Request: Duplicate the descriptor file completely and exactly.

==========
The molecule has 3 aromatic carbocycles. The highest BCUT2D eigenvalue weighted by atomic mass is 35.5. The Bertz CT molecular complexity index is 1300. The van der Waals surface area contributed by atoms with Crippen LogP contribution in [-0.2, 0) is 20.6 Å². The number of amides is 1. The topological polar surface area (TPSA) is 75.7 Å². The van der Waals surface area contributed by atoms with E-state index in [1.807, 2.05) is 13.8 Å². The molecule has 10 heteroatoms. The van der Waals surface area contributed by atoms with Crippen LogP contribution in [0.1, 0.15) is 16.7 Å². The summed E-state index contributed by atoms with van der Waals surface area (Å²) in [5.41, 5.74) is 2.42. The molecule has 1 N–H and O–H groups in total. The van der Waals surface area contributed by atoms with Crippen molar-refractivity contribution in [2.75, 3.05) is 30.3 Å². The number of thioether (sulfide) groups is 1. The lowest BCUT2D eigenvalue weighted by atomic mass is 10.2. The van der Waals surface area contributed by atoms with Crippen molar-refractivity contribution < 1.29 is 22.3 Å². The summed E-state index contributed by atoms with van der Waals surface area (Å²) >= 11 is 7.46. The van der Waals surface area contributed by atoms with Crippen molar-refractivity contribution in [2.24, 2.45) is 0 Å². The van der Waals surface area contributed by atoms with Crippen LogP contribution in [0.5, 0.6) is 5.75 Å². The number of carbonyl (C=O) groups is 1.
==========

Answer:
The molecule has 3 aromatic carbocycles. The highest BCUT2D eigenvalue weighted by atomic mass is 35.5. The Bertz CT molecular complexity index is 1300. The van der Waals surface area contributed by atoms with Crippen LogP contribution in [-0.2, 0) is 20.6 Å². The number of amides is 1. The topological polar surface area (TPSA) is 75.7 Å². The van der Waals surface area contributed by atoms with E-state index in [1.807, 2.05) is 13.8 Å². The molecule has 10 heteroatoms. The van der Waals surface area contributed by atoms with Crippen LogP contribution in [0.1, 0.15) is 16.7 Å². The summed E-state index contributed by atoms with van der Waals surface area (Å²) in [5.41, 5.74) is 2.42. The molecule has 1 N–H and O–H groups in total. The van der Waals surface area contributed by atoms with Crippen molar-refractivity contribution in [2.75, 3.05) is 30.3 Å². The number of thioether (sulfide) groups is 1. The lowest BCUT2D eigenvalue weighted by atomic mass is 10.2. The van der Waals surface area contributed by atoms with Crippen molar-refractivity contribution < 1.29 is 22.3 Å². The summed E-state index contributed by atoms with van der Waals surface area (Å²) >= 11 is 7.46. The van der Waals surface area contributed by atoms with Crippen molar-refractivity contribution in [2.24, 2.45) is 0 Å². The van der Waals surface area contributed by atoms with Crippen LogP contribution in [0.5, 0.6) is 5.75 Å². The number of carbonyl (C=O) groups is 1.